4. Legal and Regulatory Considerations

Procurement:  The procurement process may involve adherence to various procurement regulations and guidelines, especially when it comes to government agencies or organizations working with public funds.

Acquisition: Acquisition deals are subject to more extensive legal and regulatory considerations, including antitrust laws, due diligence processes, and shareholder approvals in the case of corporate acquisitions.

5. Industry and Application

Procurement: Procurement plays a common business role in the various industries and sectors which need goods or services to support their activities.

Acquisition: In the case of mergers and acquisitions, where undertakings are seeking to improve their market share, broaden their portfolios or obtain a competitive advantage, the acquisition is generally linked with corporate finance as well as mergers and acquisition.

Benefitsof Procurement

1. Cost Savings

Procurement provides the opportunity for organizations to receive goods or services at reduced costs, which can lead to substantial cost savings over time.

2. Quality

Procurement enables organizations to procure products and services that comply with their quality standards, which are capable of improving product or service quality as a whole.

3. Flexibility and Adaptability

Procurement allows organizations to buy goods and services from a number of suppliers with the aim of adapting to changing market conditions.

Benefitsof Acquisition

1. Synergies

The acquisition enables organizations to benefit from the synergies by integrating acquired assets or companies into their existing activities.

2. Market Expansion

The acquisition provides a fast opportunity for the acquiring company to expand its market position. The acquirer may benefit from a larger customer base and gain more market shares through acquisitions of companies or assets in new geographical areas or entry into new markets.

3. Access to New Technology and Intellectual Property

A company that acquires a business is often accorded access to valuable intellectual property, patents and proprietary technology of the target enterprise. This would increase the acquirer’s capacity to act and speed up research and development efforts while improving its competitiveness.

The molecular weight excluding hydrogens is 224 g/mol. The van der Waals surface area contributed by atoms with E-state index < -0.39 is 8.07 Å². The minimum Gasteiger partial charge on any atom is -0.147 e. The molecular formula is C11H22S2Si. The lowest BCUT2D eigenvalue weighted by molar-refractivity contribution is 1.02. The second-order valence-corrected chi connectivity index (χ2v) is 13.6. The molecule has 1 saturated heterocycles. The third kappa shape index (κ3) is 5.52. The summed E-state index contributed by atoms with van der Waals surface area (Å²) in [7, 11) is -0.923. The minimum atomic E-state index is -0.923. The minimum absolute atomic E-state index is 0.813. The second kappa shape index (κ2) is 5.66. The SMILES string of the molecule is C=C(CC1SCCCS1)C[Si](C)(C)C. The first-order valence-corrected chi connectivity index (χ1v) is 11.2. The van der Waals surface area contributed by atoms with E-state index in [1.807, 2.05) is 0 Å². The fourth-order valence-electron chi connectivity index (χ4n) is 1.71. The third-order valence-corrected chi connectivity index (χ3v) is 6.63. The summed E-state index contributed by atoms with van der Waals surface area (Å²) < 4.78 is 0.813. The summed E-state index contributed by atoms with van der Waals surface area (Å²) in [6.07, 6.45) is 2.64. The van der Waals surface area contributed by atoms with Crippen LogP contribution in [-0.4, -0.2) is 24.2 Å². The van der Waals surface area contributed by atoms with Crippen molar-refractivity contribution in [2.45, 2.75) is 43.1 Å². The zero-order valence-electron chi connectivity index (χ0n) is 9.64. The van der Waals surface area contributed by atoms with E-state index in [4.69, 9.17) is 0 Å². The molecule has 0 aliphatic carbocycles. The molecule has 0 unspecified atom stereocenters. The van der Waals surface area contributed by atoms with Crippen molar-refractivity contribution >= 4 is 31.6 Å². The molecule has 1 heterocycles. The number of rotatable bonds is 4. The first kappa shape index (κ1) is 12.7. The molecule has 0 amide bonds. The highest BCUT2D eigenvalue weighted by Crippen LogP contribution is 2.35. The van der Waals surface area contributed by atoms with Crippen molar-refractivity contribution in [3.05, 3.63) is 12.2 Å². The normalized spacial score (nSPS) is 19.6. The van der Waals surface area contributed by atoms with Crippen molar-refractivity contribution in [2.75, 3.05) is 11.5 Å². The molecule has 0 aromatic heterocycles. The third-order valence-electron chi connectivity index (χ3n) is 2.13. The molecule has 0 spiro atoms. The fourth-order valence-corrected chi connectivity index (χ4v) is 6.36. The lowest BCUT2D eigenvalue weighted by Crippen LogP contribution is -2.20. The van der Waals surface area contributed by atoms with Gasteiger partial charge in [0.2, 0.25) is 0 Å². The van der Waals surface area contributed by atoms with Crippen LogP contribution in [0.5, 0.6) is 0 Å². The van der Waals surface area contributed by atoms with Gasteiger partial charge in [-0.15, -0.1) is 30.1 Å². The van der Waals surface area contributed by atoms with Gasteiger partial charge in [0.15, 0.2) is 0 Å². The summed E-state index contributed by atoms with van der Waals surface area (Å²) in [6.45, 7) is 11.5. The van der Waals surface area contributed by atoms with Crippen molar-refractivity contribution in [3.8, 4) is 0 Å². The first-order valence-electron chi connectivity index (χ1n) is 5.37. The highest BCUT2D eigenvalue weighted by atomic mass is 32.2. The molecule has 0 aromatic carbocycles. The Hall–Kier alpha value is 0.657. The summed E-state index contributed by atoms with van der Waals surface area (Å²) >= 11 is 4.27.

Conclusion

Most of the time, people (even professionals new to the procurement industry) interchange procurement and acquisition. Although, they are similar terms, the distinction between them is important to take note of.

Procurement is the entire process of sourcing and gathering materials needed for products and services. It is the first step or process in the supply chain. On the other hand, acquisition is a more defined process that is only focused on securing ownership and control of undertakings, organizations, and specific assets.

Moreover, the two terms differ in so many ways. They can differ in their scopes and purposes, the entities involved, their processes, legal and regulatory considerations, and their industries and applications.

In addition, both of them serve their purpose and have various benefits when done correctly. Any organization or company can utilize them both to improve business transactions and processes.

Frequentlyasked questions

What is Procurement?

Procurement is the full process of sourcing and gathering all the materials needed for your products and services.

What is Acquisition?

Acquisition is a more targeted process that focuses in particular on securing ownership and control of undertakings, organizations, or specific assets.

Why is it important to understand the difference between the two?

Understanding the difference between procurement and acquisition is essential to achieve effective decision-making, allocation of resources, compliance with legal requirements, risk management, and the organization’s overall success.

About the author

My name is Marijn Overvest, I’m the founder of Procurement Tactics. I have a deep passion for procurement, and I’ve upskilled over 200 procurement teams from all over the world. When I’m not working, I love running and cycling.

Marijn Overvest Procurement Tactics